The Sydney surgeon who exposed the horror working conditions of junior doctors says she is now a qualified yoga instructor.
Dr Yumiko Kadota resigned from her role at Bankstown Hospital after working 24 days in a row, and used her personal blog to expose the poor working conditions endured by junior doctors.
In the viral post, the 31-year-old claimed she was forced to work shifts exceeding 20 hours without a break and alleged there was rampant sexism.
After leaving her job, Dr Kadota says she spent six weeks in hospital, receiving care for insomnia and post-traumatic stress symptoms, she said in a new post.
As she struggled to rebuild the life that had crumbled around her, the junior surgeon says she turned back to yoga, and her unfinished teaching qualification.
Dr Yumiko Kadota says she has been unwell since publishing a viral expose on the way she was treated at a Sydney hospital while working as a surgical registrar
But the young doctor says she has used her free time since quitting her job to rediscover her love for yoga, and has completed her teaching qualification
Dr Kadota said it had been a year since she’d been inside any yoga studio, as her demanding job had left her with no time to switch off.
‘I’ve been a yogini for as long as I’ve been a doctor (eight years), and I decided that I would use this time off to finish my qualification so that I could teach yoga as an option,’ she said.
‘I finished my 200-hour yoga teacher training, and re-connecting with yoga was the best thing I could have done for myself.’
Dr Kadota had poured more than a decade of her life into studying medicine and surgery, but quickly fled the profession after experiencing the ‘toxic’ workplace culture.
The young health and wellbeing enthusiast detailed her long journey in a blog post titled ‘The ugly side of becoming a surgeon’.
In it, she revealed how she transitioned from ‘bright-eyed and bushy-tailed beginnings’ into ‘the worst working days of my life’.
Dr Kadota said she was lauded as one of the top surgical interns her hospital had ever seen.
Dr Kadota said her former work environment was ‘toxic’, but that she had been helped through the experience of quitting by her yoga practice – something she was unable to do while working as a registrar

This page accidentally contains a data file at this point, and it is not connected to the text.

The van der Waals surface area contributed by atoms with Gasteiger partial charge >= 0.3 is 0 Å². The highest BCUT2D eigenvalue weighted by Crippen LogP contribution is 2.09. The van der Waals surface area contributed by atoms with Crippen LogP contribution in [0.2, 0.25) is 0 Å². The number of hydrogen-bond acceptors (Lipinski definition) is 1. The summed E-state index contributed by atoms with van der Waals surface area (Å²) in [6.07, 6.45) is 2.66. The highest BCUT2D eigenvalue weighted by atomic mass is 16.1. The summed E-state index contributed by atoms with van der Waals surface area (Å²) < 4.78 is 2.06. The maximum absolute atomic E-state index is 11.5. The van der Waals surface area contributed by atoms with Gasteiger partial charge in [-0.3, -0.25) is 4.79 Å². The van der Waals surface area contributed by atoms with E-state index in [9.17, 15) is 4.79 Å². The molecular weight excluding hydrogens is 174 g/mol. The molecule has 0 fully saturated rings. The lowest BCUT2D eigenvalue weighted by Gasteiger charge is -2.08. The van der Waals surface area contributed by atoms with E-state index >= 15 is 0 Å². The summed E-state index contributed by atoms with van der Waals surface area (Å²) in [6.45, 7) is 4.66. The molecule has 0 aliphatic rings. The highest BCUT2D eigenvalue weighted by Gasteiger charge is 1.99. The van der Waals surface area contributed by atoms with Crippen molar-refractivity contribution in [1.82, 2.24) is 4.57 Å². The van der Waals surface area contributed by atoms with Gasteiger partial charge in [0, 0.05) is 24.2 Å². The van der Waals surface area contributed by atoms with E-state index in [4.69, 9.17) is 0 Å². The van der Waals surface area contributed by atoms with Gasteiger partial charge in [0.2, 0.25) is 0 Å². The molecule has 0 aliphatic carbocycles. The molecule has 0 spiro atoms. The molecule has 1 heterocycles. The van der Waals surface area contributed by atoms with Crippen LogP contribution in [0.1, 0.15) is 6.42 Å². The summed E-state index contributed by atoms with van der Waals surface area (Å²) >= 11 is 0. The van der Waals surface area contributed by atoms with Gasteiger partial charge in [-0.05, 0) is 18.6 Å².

Six years into her career, she began to see the ‘dark side of surgery’.
A senior neurosurgeon constantly overlooked her for assignments, instead choosing in ‘favour of a pretty girl’.
The same neurosurgeon would constantly taunt her, saying she was on a ‘downward spiral’ and telling her to take her clothes off in Japanese.
Workdays spanning 20 hours meant there was no time to go home and sleep before her next shift started, leaving her to rest in the ‘recovery’ room. On the rare occasion she did make it home, Dr Kadota said it was not restful.
‘I was at the hospital for 120-140 hours a fortnight, and work would follow me home with phone calls whilst trying to park my car in the garage, whilst I took a shower, whilst I was trying to cook dinner, and whilst I was trying to fall asleep.
‘Every fortnight I would only be guaranteed four nights of uninterrupted sleep.
Dr Kadota (pictured) spent eight years studying medicine and surgery at university
A plastic surgeon, Dr Kadota said she was ‘broken’ by the extensive working hours
The plastic surgeon says she began her career hiding her smile as she attracted praise for her work but was quickly
‘The other 10 nights were unpredictable. Maybe I’ll get woken up, maybe I won’t.
‘This mental unrest for 10 days a fortnight was taking a toll on me. I couldn’t go and exercise, I couldn’t plan anything social…
‘I had to be on standby.’
While the young doctor says she is still assessing her future in medicine and hopes to go back, she says a return is not in her immediate future.
‘I am still in recovery, and I’m not in a headspace where I even want to think about hospital work,’ she wrote.
‘My mind and body are not ready to make that big decision yet. I need to look after myself first. I won’t return to work half-baked. I want to be a fully-baked cookie before I throw myself into something again, because I’m not a half-arsed kind of person. If I do anything, I do it properly and I do it well.
‘In the meantime, I am enjoying some time off clinical work. I’m reading books to nourish my mind, eating a plant-based diet to nourish my body, and doing yoga to nourish my soul.
More than a decade later, unrelenting hours and lack of sympathy drove her out of the job
Dr Kadota says she was told to stop being an ’emotional female’ when she raised her concerns
She says on the advice of her father, she considered a career in teaching anatomy, and has contacted a university professor she worked with in the past.
The former plastic surgery registrar could also consider a career in activism, after her blog post sparked calls for an inquest into the working conditions of junior doctors.
Following her expose, New South Wales Minister for Health, Brad Hazzard, promised to dig deeper into the plight of ambitious trainee doctors.
‘The starting point has to be people’s wellbeing. People’s lives shouldn’t be compromised,’ he told The Sydney Morning Herald.
Mr Hazzard admitted there were ‘financial and otherwise’ factors that would need to be considered, but change was necessary.
The call for an inquest was supported by the Royal Australasian College of Surgeons (RACS) Council, who could remove their trainees from Bankstown Hospital if an inquiry supported Dr Kadota’s claims.
With the world at her feet, Dr Kadota could do many things – but for now she says she is happy to take things as they come.
‘I’m finding myself again,’ she wrote. ‘I’m not a plastic surgery registrar right now. I am just Miko, and I hope that that’s okay.’